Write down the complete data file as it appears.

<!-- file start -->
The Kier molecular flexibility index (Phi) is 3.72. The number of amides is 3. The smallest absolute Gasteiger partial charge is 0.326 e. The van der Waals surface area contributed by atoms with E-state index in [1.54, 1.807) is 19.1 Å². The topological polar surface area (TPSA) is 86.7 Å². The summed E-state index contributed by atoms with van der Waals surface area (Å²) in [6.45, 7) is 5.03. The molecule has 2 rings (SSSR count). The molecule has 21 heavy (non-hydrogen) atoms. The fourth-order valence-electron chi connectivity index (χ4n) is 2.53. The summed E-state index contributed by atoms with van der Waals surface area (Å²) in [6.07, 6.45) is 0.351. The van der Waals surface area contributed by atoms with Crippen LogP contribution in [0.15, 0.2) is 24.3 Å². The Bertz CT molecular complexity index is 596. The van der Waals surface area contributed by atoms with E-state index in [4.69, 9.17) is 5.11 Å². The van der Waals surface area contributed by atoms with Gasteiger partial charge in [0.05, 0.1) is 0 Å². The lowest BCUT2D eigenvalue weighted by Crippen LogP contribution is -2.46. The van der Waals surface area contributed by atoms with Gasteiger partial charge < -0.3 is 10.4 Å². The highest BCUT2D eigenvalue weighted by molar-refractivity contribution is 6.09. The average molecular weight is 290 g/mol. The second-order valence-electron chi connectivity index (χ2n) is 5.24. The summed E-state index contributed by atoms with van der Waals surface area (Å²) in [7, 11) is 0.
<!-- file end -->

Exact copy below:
The Kier molecular flexibility index (Phi) is 3.72. The number of amides is 3. The smallest absolute Gasteiger partial charge is 0.326 e. The van der Waals surface area contributed by atoms with E-state index in [1.54, 1.807) is 19.1 Å². The topological polar surface area (TPSA) is 86.7 Å². The summed E-state index contributed by atoms with van der Waals surface area (Å²) in [6.45, 7) is 5.03. The molecule has 2 rings (SSSR count). The molecule has 21 heavy (non-hydrogen) atoms. The fourth-order valence-electron chi connectivity index (χ4n) is 2.53. The summed E-state index contributed by atoms with van der Waals surface area (Å²) in [6.07, 6.45) is 0.351. The van der Waals surface area contributed by atoms with Crippen LogP contribution in [0.15, 0.2) is 24.3 Å². The Bertz CT molecular complexity index is 596. The van der Waals surface area contributed by atoms with E-state index in [4.69, 9.17) is 5.11 Å². The van der Waals surface area contributed by atoms with Gasteiger partial charge in [0.05, 0.1) is 0 Å². The lowest BCUT2D eigenvalue weighted by Crippen LogP contribution is -2.46. The van der Waals surface area contributed by atoms with Gasteiger partial charge < -0.3 is 10.4 Å². The highest BCUT2D eigenvalue weighted by molar-refractivity contribution is 6.09. The average molecular weight is 290 g/mol. The second-order valence-electron chi connectivity index (χ2n) is 5.24. The summed E-state index contributed by atoms with van der Waals surface area (Å²) in [7, 11) is 0.